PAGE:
Picks of the Week: Child Labor, Supplements and Adult Care
Each week, the editors at The Post's Investigations blog comb through in-depth and investigative reports from news outlets across the country and select notable projects of the week.
This week's top picks:
Adult Care Gaps in Washington State
Jamie, who is blind, nonverbal, infantlike in her mental ability and utterly dependent on her caregivers, was raped and impregnated in her own home. When she miscarried in March, a DNA match pointed to one of Jamie's nursing assistants.
It was the second time in two years Jamie was believed to have been raped.
Records obtained by the Seattle Post-Intelligencer's Ruth Teichroeb show troubling gaps in Washington's system of protecting vulnerable adults, from questions about whether male caregivers should work alone with vulnerable female clients to the adequacy of state oversight of home care agencies and their employees.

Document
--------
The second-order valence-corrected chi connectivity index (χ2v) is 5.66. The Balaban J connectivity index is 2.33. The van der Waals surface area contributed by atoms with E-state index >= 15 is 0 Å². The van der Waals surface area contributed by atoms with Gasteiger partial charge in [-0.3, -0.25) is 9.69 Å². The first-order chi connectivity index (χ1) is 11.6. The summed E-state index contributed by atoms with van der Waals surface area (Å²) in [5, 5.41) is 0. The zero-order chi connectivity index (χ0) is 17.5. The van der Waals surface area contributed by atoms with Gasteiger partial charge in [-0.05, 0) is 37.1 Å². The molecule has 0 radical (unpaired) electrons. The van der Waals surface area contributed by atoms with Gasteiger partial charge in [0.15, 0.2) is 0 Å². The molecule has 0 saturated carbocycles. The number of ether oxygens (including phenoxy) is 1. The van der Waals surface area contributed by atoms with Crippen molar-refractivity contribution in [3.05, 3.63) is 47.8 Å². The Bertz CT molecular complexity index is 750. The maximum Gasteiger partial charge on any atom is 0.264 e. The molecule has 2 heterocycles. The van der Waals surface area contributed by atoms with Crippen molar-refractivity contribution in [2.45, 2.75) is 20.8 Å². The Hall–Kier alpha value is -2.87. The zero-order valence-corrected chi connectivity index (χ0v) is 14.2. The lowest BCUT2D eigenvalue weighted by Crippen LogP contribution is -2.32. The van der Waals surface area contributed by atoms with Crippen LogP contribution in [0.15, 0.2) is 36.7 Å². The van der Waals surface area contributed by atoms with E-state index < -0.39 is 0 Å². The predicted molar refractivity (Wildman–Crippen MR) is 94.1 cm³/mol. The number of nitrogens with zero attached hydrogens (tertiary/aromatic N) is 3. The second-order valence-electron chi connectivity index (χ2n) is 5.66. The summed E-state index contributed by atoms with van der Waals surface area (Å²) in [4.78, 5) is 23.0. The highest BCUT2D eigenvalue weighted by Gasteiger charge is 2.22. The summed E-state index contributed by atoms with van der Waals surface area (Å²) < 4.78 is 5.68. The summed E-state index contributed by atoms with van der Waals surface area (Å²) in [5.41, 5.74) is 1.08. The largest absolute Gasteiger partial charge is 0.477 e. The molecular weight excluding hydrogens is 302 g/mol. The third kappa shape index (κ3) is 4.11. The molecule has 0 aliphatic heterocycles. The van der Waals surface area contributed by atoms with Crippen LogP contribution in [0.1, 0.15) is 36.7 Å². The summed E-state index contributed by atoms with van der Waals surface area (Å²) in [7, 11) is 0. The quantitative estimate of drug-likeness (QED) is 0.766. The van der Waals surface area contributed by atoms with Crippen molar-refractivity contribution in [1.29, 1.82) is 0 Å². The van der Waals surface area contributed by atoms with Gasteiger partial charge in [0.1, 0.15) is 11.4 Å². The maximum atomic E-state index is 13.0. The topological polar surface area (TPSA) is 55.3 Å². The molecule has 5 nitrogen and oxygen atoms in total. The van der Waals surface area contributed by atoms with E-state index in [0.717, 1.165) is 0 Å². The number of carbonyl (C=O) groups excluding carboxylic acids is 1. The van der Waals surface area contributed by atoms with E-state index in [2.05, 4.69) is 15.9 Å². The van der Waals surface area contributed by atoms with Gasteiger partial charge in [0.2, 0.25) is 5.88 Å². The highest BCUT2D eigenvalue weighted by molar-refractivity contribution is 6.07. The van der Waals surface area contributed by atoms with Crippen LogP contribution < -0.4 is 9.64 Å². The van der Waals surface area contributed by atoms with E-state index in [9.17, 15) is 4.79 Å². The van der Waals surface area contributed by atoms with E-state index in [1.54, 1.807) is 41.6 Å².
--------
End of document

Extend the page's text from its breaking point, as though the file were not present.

Dietary Supplements Have Some Surprising Ingredients
Some dietary supplements, which are not subject to government regulation, contain amounts of undisclosed prescription drugs, as well as food allergens, bacteria and human placenta, The Atlanta Journal-Constitution found.
The Journal-Constitution's Alison Young purchased a drug online, called "Blue Steel," which was marketed as an "extreme sexual stimulant" but recalled after federal warnings. FDA tests showed that Blue Steel, a dietary supplement that is not regulated as a drug, was spiked with a chemical similar to the active ingredient in Viagra -- "putting unsuspecting users at risk of life-threatening side effects," federal records show.
Employers Ignoring The Rules For Young Workers
A two-part series detailing the risks to young workers in dangerous jobs showed that federal child labor enforcement has waned despite new evidence that many employers are ignoring the rules, the Charlotte Observer reports.
More than 20 former and current workers at three House of Raeford Farms chicken plants - in Greenville, West Columbia, S.C., and Raeford, N.C. - told the Observer's Franco Ordoñez and Ames Alexander that the poultry company frequently hired underage workers.
"Six of them, all supervisors, said that top managers allowed the hiring to secure cheap, compliant labor," the Observer found.
By Derek Kravitz |
November 14, 2008; 7:31 PM ET
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